Comprehensive Arboretum Tree Survey

Geog 399 Spring 2010

"CATS... I love cats!" — Travis

The Long Tree Survey is a "practicum" in field mapping, currently focused on surveying the "index trees" at the Lyon Arboretum. It is organized as a group of coordinated directed-study (i.e. 399/699) courses through the UH Mānoa Geography Department, and builds on decades of involvement between the Department and the Arboretum. Although initially conceived as an follow-up to the field-mapping class (Geog 472), to hone surveying skills through a semester-long project, several students have participated while or before taking 472, and anyone interested in participating should contact us for more information. The advisor for this project is Ev Wingert; some of the organizational work is done by David Strauch.

The Lyon Arboretum, planted in the early part of the 20th century and incorporated into the University of Hawai‘i in 1953, has been an ideal place for Geography students to practice a variety of field-mapping techniques. In the 1970s, work focused on collecting trails data as areas were cleared. This was done without georeferencing, using a floating autocad plot of extremely variable accuracy. The first years were hand plotted in ink with each year's data added to the master.

More recent work has focused on bringing trails and trees in the Arboretum into UTM NAD 83 coordinates. Starting in about 1996, we worked at bringing control from Pu‘u Pia using survey grade GPS on campus as our reference station. This worked for the visitor center area but we could not get good enough satellite coverage to extend it further inland.

About three summers ago, the Arboretum hired several Geography students to start surveying the anchor or index trees and extend earlier survey work along the road. Because of various setbacks, this project did not get too far, but it did accomplish a good tie to the control point work, a map of all the tagged trees with dbh below the visitor center and a very detailed survey of the road edge and some of the reference pole markers along the road up to the seismic station. Some of the index trees above the parking lot were also surveyed but not many.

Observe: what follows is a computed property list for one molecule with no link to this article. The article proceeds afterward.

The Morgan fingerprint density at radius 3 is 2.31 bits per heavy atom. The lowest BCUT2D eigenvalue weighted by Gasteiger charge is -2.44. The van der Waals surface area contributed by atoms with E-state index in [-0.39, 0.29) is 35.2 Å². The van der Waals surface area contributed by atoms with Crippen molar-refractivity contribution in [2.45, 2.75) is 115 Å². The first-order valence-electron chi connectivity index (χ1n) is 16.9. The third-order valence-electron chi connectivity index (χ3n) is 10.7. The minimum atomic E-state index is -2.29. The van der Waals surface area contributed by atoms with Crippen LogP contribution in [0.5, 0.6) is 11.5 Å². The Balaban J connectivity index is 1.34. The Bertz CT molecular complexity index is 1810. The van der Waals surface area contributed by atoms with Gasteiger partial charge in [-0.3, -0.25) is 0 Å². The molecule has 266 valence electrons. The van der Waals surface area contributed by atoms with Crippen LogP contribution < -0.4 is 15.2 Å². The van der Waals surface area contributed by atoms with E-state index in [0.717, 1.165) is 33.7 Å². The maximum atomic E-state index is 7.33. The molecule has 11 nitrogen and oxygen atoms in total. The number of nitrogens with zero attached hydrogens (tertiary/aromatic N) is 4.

Using the street monuments, Pu‘u Pia, and the then just released NGA photos, we shifted the floating survey into the real world State Plane and then to UTM NAD 83. From that point forward all of the class trails work was tied to that base map. However it is not adequate for GIS work beyond the surveyed area. We found there was an error in the original basemap of the road, that we had used for 20 years for plotting trails, making much of that work questionable.

In fall 2008, the closing exercise for the fieldmapping class was to map the index trees in Sections 22 and 23, which had been tagged for an earlier attempt at georeferncing via trilateration. Part of that work was useful and part was not, since there was a transcription error in one of the road control points which messed up the work in section 23. In fall 2009 the current form of the project began, with the formation of the Mapping Independent Study Team, which resurveyed the missing or questionable parts of Sections 22 and 23, and integrated this with earlier data. We are currently working on sections 24 and 25, and have extended survey control into areas both above and below the road. As we progress, we are building a spreadsheet which integrates survey data, including elevation and tree diameters, with Arboretum records, which will be used for attribution in GIS files.

What we'll be doing
Surveying in the Arboretum